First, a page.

My work, originally conducted within the REPCONG project and co-authored with Julian Bernauer und Jan Rosset examines inequalities in the representation of European citizens. Currently, my research focuses mainly on low income citizens but also women as a second societal group that is likely to suffer from lower levels of representation are studied. Importantly, we concentrate on policy representation by political parties and thus give political parties as crucial actors in the process of representation the attention that is warranted theoretically.
Beyond mere documenting inequalities and I asks how we can explain these discrepancies in the political representation of societal groups. Individual level factors such as lower participation rates together with institutional factors such as electoral rules are equally examined. Europe with its large cultural, social and institutional variety constitutes an ideal test case for such an endeavor. In a last step then I want to focus also on the consequences of unequal levels of representation or in other words on the question whether unequal representation makes citizens also more alienated from the political system and less satisfied with the way representation and ultimately democracy works on their country.

The Politics of Family Policy Expansion

Founded by the Swiss National Science Foundation under the Ambizione Scheme

The field of family policy saw a dramatic turn-over during the last decades and expanded its scope and generosity against the current trend of retrenchment in contemporary welfare states. This makes an interesting area to study whether incumbent politicians use reforms strategically to gain votes. In a nutshell, we argue that expanding employment-centered family policy brings electoral rewards to incumbent politicians.
Applying a quantitative comparative approach three research questions are tackled in three research steps. First, adopting a macro-perspective we ask whether incumbent parties gain from expanding family policy in a cross-national, over time perspective. An affirmatory answer to this question allows speculation of the motives for governments to enact such policies. Second, delving deeper into the micro-mechanisms and thus moving to a micro-perspective, we inquire whether citizens appreciate expansionary policies and how that relates to their partisan choices. This step will inform us not only about the structure of family policy attitudes across nations but also provide answers as to how parties are restricted or pushed for action by their electorates. In the third step, getting even closer to the micro-mechanisms, we examine whether voters indeed reward (or punish) the government for family policy reforms and whether this issue does lead to attitude or even behavior change.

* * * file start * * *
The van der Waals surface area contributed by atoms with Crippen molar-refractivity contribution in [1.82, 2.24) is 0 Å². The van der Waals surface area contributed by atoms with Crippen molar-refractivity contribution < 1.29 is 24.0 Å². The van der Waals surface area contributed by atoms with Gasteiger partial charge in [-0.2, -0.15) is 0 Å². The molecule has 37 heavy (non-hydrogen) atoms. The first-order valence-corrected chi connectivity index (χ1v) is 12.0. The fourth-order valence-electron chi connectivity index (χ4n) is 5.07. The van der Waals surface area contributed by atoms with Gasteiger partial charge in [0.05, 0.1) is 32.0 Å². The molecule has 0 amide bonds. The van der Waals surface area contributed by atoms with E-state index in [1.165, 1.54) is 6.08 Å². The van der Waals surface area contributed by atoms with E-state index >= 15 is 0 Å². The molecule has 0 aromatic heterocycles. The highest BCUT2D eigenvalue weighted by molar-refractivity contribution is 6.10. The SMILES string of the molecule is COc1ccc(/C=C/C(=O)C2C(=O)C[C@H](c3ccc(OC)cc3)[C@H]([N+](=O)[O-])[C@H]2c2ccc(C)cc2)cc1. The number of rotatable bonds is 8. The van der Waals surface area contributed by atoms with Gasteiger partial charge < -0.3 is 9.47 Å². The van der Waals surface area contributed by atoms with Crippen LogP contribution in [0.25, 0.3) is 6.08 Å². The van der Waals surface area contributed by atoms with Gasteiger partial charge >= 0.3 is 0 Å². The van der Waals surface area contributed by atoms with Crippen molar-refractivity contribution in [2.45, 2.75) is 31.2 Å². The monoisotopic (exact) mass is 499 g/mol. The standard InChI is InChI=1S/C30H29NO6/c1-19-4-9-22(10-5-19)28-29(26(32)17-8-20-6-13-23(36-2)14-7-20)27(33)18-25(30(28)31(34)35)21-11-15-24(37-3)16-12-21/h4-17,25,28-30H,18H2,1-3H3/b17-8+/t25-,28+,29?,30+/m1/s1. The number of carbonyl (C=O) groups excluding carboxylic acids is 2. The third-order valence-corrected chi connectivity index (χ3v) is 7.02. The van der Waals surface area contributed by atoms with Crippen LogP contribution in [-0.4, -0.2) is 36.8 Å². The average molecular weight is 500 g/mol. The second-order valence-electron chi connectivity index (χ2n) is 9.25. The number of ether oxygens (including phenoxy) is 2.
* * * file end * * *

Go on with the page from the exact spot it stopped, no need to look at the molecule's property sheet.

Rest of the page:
This project advances our understanding of the politics behind the expansion of family policies drastically as it takes a different perspective than the current research and focuses on the (partisan) politics surrounding concrete family policy proposals. Giving the citizens, their attitudes and perceptions more weight sheds not only light on the electoral motivations underlying reforms but also more generally informs our understanding of the interplay between incumbent parties and citizens’ behavior in numerous ways.

Gender effects in personalized electoral systems

Personalized electoral systems allow voters do discriminate against individual candidates. We are specifically interested how this affects the support for female candidates. Currently, we (collaboration with Zoe Lefkofridi, Anne Maria Holli and Hanna Wass) are examining the case of Finland where original survey material allows integrating the effects of gender stereotypes to this question. Future work uses an experimental approach to the study of candidate evaluations and will expand the geographical scope of the work.
citizens’ behavior in numerous ways.